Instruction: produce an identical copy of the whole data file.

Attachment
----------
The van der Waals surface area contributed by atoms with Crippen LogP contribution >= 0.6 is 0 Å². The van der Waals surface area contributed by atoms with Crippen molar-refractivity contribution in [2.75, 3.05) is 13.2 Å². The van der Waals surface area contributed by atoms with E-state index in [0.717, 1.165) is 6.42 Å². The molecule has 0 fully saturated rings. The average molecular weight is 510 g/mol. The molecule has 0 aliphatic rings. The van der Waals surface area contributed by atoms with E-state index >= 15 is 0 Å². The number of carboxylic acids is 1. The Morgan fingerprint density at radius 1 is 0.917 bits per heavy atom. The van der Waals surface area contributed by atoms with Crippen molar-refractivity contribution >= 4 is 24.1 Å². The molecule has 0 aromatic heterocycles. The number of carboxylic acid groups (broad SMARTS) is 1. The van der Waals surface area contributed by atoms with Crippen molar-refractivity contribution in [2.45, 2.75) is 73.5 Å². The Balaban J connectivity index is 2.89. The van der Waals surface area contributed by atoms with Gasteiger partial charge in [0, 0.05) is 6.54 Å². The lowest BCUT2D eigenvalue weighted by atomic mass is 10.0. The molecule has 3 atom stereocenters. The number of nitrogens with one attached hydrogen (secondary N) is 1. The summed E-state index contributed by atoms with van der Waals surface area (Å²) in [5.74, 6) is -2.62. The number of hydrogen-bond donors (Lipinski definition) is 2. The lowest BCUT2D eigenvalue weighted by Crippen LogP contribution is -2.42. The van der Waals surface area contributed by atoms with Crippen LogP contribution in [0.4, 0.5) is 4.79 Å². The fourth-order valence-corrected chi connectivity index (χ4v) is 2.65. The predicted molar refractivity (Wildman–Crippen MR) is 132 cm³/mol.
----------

The van der Waals surface area contributed by atoms with Crippen LogP contribution >= 0.6 is 0 Å². The van der Waals surface area contributed by atoms with Crippen molar-refractivity contribution in [2.75, 3.05) is 13.2 Å². The van der Waals surface area contributed by atoms with E-state index in [0.717, 1.165) is 6.42 Å². The molecule has 0 fully saturated rings. The average molecular weight is 510 g/mol. The molecule has 0 aliphatic rings. The van der Waals surface area contributed by atoms with E-state index >= 15 is 0 Å². The number of carboxylic acids is 1. The Morgan fingerprint density at radius 1 is 0.917 bits per heavy atom. The van der Waals surface area contributed by atoms with Crippen molar-refractivity contribution >= 4 is 24.1 Å². The molecule has 0 aromatic heterocycles. The number of carboxylic acid groups (broad SMARTS) is 1. The van der Waals surface area contributed by atoms with Crippen molar-refractivity contribution in [2.45, 2.75) is 73.5 Å². The Balaban J connectivity index is 2.89. The van der Waals surface area contributed by atoms with Gasteiger partial charge in [0, 0.05) is 6.54 Å². The lowest BCUT2D eigenvalue weighted by atomic mass is 10.0. The molecule has 3 atom stereocenters. The number of nitrogens with one attached hydrogen (secondary N) is 1. The summed E-state index contributed by atoms with van der Waals surface area (Å²) in [5.74, 6) is -2.62. The number of hydrogen-bond donors (Lipinski definition) is 2. The lowest BCUT2D eigenvalue weighted by Crippen LogP contribution is -2.42. The van der Waals surface area contributed by atoms with Crippen LogP contribution in [0.4, 0.5) is 4.79 Å². The fourth-order valence-corrected chi connectivity index (χ4v) is 2.65. The predicted molar refractivity (Wildman–Crippen MR) is 132 cm³/mol.